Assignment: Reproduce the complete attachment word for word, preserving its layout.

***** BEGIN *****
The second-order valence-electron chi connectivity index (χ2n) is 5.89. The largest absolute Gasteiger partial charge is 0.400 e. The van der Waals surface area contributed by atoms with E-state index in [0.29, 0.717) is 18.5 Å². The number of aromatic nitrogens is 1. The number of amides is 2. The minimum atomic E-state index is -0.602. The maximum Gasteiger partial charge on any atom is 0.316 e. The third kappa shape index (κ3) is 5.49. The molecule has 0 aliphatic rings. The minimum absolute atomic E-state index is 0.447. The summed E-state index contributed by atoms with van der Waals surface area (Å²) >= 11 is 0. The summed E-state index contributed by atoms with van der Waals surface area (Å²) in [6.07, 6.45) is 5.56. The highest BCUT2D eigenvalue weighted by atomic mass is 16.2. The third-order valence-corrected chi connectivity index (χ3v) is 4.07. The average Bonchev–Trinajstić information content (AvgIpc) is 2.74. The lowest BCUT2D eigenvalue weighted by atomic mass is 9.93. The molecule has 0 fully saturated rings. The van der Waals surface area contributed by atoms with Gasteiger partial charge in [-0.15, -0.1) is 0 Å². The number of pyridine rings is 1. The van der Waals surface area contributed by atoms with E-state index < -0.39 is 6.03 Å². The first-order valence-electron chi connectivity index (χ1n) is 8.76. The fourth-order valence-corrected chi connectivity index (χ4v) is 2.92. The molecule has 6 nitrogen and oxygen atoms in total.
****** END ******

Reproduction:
The second-order valence-electron chi connectivity index (χ2n) is 5.89. The largest absolute Gasteiger partial charge is 0.400 e. The van der Waals surface area contributed by atoms with E-state index in [0.29, 0.717) is 18.5 Å². The number of aromatic nitrogens is 1. The number of amides is 2. The minimum atomic E-state index is -0.602. The maximum Gasteiger partial charge on any atom is 0.316 e. The third kappa shape index (κ3) is 5.49. The molecule has 0 aliphatic rings. The minimum absolute atomic E-state index is 0.447. The summed E-state index contributed by atoms with van der Waals surface area (Å²) >= 11 is 0. The summed E-state index contributed by atoms with van der Waals surface area (Å²) in [6.07, 6.45) is 5.56. The highest BCUT2D eigenvalue weighted by atomic mass is 16.2. The third-order valence-corrected chi connectivity index (χ3v) is 4.07. The average Bonchev–Trinajstić information content (AvgIpc) is 2.74. The lowest BCUT2D eigenvalue weighted by atomic mass is 9.93. The molecule has 0 fully saturated rings. The van der Waals surface area contributed by atoms with Gasteiger partial charge in [-0.15, -0.1) is 0 Å². The number of pyridine rings is 1. The van der Waals surface area contributed by atoms with E-state index < -0.39 is 6.03 Å². The first-order valence-electron chi connectivity index (χ1n) is 8.76. The fourth-order valence-corrected chi connectivity index (χ4v) is 2.92. The molecule has 6 nitrogen and oxygen atoms in total.